Senior Israeli military and civilian leaders routinely assure the country—and its enemies—that the IDF is ready for anything and that anyone who starts a war will regret it.
However, in recent days that assertion has come under question, and the nation’s military seems on the defensive.
Defense Minister Avigdor Liberman denied that the IDF was unprepared for any eventuality, while at the same time acknowledging that the army does have certain “problems.”
“As someone who knows it well, we are in peak preparedness,” Liberman asserted.
“It’s not that there aren’t problems. You have a giant machine with hundreds of thousands of soldiers, tens of thousands of vehicles — from planes to armored personnel carriers — and sniper rifles. In a big machine there will always be problems, it will never be ideal,” he said, according to the Times of Israel on Wednesday.
His remarks come amid public concern over the IDF’s real state of readiness that was touched off by a series of criticisms voiced by Maj. Gen. (res.) Yitzhak Brick, the army’s ombudsman. Brick has blamed the current, multiyear streamlining program known as the Gideon Plan for weakening the IDF’s ability to respond to attack.
Under the plan, the number of career soldiers was reduced, with officers being reviewed when they reach the ages of 28, 35 and 42. At those junctures, if the officer does not appear to be heading for promotion, he or she is culled from the military.
Brick condemned the “up or out” policy as ruinous to a quality defense force.
“The army’s decisions will be based on compromise, and military service will become service by mediocre officers,” he wrote in one of his reports.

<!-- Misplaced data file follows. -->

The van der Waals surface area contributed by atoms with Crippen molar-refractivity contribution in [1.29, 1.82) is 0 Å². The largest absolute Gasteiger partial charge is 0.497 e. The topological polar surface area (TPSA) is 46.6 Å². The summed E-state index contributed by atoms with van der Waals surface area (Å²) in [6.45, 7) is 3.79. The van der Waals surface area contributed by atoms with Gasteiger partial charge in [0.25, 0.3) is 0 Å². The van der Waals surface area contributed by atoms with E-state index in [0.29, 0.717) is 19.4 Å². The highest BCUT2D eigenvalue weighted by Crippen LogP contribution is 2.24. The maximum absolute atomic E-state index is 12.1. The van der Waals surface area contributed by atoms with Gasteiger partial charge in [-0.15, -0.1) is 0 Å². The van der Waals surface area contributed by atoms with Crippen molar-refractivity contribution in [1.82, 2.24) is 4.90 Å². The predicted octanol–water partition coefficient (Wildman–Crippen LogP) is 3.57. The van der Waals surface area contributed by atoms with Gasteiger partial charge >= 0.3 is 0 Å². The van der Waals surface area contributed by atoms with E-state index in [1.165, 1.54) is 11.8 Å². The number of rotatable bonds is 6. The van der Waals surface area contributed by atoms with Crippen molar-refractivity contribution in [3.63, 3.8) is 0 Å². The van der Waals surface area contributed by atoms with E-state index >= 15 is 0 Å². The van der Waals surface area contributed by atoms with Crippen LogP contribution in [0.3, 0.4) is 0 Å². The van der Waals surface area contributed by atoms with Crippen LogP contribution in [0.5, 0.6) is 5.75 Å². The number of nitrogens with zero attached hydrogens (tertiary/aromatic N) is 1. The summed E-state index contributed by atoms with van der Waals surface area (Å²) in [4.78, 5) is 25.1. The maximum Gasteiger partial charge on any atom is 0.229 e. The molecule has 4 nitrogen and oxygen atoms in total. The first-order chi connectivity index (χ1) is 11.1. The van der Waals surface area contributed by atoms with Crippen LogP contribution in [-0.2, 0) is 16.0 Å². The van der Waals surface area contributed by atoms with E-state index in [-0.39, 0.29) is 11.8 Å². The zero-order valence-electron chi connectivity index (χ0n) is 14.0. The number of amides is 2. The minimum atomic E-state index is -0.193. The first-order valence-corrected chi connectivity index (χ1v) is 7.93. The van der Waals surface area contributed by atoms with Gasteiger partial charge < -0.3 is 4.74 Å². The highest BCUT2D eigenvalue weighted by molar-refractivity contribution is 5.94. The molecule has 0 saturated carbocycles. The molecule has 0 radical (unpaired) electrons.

IDF Chief of Staff Gadi Eisenkot took the side of most senior officers in rejecting the criticism, but nevertheless ordered a panel to investigate the claims made by Brick.
The panel, to be led by retired general Avi Mizrachi, was tasked with investigating the situation and reporting back in 45 days.
In the statement, Eisenkot stressed that he still believed that the IDF’s “preparedness and fitness for combat and victory are high.”
Eisenkot said the investigation would be conducted “in a professional manner and with the wide and deep evaluation tools that are in the hands of official auditor figures, including the IDF comptroller.” The implication being that Brick’s conclusions are vulnerable to a charge that he lacked those tools.
Liberman spoke respectfully of Brick, but left no doubt about his disagreement—and the probable outcome of the investigation.
“I read his report and I spoke with Brick more than once. He made important points. But I think he’s wrong about one main thing — IDF preparedness for war. I’m saying this not just because it’s what I think, but as someone who has spent decades in the security cabinet,” Liberman said.
“I think we need to take it seriously, but at the end of the day, I think he missed the mark… When I compare us to previous years, since 1967 there hasn’t been a level of preparedness as high as today,” he added.